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Morris v. Clay

IN THE UNITED STATES DISTRICT COURT FOR THE EASTERN DISTRICT OF CALIFORNIA


September 8, 2008

ANDONO LEON MORRIS, PETITIONER,
v.
I.D. CLAY, WARDEN, RESPONDENT.

ORDER

Petitioner is a state prisoner proceeding pro se and in forma pauperis with an application for a writ of habeas corpus pursuant to 28 U.S.C. § 2254. Petitioner challenges a judgment of conviction entered in the Sutter County Superior Court. On August 12, 2008, the court ordered respondent to file a response to the petition. On August 25, 2008, petitioner filed a motion for a stay and abeyance. For the reasons discussed below, petitioner's motion will be denied without prejudice. In addition, respondent will be relieved of having to file a response to the petition at this time.

The United States Supreme Court has affirmed the district court's discretion to stay a federal habeas proceeding to allow a petitioner to present unexhausted claims to the state court where there is good cause for the petitioner's failure to exhaust all claims in state court before filing a federal habeas petition. See Rhines v. Weber, 544 U.S. 269 (2005). See also Anthony v. Cambra, 236 F.3d 568, 575 (9th Cir. 2000) (authorizing district courts to stay fully exhausted federal petitions pending exhaustion of other claims); Calderon v. United States Dist. Court (Taylor), 134 F.3d 981, 987-88 (9th Cir. 1998). This discretion to issue a stay extends to mixed petitions. Jackson v. Roe, 425 F.3d 654, 660 (9th Cir. 2005) ("Rhines concluded that a district court has discretion to stay a mixed petition to allow a petitioner time to return to state court to present unexhausted claims."). The Supreme Court cautioned, however, that "stay and abeyance should be available only in limited circumstances" and that a stay "is only appropriate when the district court determines there is good cause for the petitioner's failure to exhaust his claims first in state court." Rhines, 544 U.S. at 277. Even if a petitioner shows good cause, the district court should not grant a stay if the unexhausted claims are plainly meritless. Id. Finally, federal proceedings may not be stayed indefinitely, and reasonable time limits must be imposed on a petitioner's return to state court to exhaust additional claims. Id. at 277-78.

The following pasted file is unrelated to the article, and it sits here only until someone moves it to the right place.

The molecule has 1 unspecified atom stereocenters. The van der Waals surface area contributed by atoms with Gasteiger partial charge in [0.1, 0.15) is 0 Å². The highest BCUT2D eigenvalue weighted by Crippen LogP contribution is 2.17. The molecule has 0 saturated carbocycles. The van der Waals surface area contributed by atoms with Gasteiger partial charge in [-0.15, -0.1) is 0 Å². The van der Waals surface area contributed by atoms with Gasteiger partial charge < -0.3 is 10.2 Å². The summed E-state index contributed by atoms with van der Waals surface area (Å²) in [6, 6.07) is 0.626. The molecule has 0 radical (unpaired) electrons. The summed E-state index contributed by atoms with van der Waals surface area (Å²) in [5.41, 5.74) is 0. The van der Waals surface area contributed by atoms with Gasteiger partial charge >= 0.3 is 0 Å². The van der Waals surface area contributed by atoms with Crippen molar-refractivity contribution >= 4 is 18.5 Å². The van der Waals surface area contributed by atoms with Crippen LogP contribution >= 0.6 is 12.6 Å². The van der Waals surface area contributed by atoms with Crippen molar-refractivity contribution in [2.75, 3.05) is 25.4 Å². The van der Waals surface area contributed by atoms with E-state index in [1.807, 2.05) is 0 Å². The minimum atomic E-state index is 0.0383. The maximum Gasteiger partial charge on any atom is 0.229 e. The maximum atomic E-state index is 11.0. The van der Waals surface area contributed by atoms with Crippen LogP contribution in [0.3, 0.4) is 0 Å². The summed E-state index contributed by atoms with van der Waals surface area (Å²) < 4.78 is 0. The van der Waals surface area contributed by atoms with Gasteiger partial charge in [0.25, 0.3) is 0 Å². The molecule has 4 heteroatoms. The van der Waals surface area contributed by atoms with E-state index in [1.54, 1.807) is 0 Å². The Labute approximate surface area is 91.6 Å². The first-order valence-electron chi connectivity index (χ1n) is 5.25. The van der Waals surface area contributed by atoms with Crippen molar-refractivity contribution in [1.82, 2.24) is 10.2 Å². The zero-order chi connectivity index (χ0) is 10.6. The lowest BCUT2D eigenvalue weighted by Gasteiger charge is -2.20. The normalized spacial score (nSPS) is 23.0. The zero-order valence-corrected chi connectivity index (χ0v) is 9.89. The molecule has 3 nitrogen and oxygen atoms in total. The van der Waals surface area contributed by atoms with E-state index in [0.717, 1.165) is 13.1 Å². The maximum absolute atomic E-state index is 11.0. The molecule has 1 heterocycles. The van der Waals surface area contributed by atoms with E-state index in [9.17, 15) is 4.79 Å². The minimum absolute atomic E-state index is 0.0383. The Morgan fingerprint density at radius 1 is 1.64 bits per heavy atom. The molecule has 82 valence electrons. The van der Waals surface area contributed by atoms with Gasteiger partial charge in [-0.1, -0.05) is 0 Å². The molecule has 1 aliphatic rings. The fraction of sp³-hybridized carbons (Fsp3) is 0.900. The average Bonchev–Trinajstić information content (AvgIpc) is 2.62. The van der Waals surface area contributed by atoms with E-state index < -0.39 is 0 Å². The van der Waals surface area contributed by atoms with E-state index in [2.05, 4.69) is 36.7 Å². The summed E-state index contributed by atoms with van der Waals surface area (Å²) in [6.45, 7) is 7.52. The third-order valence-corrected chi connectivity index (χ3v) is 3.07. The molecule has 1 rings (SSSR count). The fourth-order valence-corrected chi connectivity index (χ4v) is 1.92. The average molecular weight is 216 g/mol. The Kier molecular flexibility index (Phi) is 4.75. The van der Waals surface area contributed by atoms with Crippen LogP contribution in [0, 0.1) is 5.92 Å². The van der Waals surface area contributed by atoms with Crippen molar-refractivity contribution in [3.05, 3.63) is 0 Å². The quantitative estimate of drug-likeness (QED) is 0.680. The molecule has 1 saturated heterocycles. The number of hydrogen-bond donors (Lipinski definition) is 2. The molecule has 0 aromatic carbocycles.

Petitioner's motion for a stay and abeyance is vague and conclusory and does not provide sufficient facts and information to satisfy the requirements of Rhines. Specifically, in petitioner's motion, he simply claims that he has "additional issues concerning this case pending resolution within the California State courts." He then contends that this court should hold these proceedings in abeyance until the state courts have considered these additional issues. Based on petitioner's motion, the court is unable to determine whether petitioner has good cause for failing to exhaust all of his claims before filing this action, whether petitioner's unexhausted claims are potentially meritorious, or whether petitioner has been diligent in pursuing those unexhausted claims. See Taylor, 134 F.3d at 987 nn.8 & 11 (failure to make a showing of diligence in pursuing additional claims may foreclose a stay). For these reasons, petitioner's motion will be denied without prejudice to the filing of a renewed motion for a stay and abeyance.

Petitioner will be granted thirty days to file a renewed motion for a stay and abeyance. The motion must (1) show good cause for petitioner's failure to exhaust all claims prior to filing this action, (2) demonstrate why each of petitioner's unexhausted claims is potentially meritorious, (3) describe the status of any state court proceedings on the unexhausted claims, and (4) demonstrate that petitioner has acted with diligence in pursuing additional claims.

In accordance with the above, IT IS HEREBY ORDERED that:

1. Petitioner's August 25, 2008 motion for a stay and abeyance (Doc. No. 7) is denied without prejudice;

2. Petitioner is granted thirty days from the date of this order in which to file and serve a renewed motion for a stay and abeyance addressing the issues set forth above; and

3. Respondent is relieved of having to file a response to the petition until further ordered by the court.

20080908

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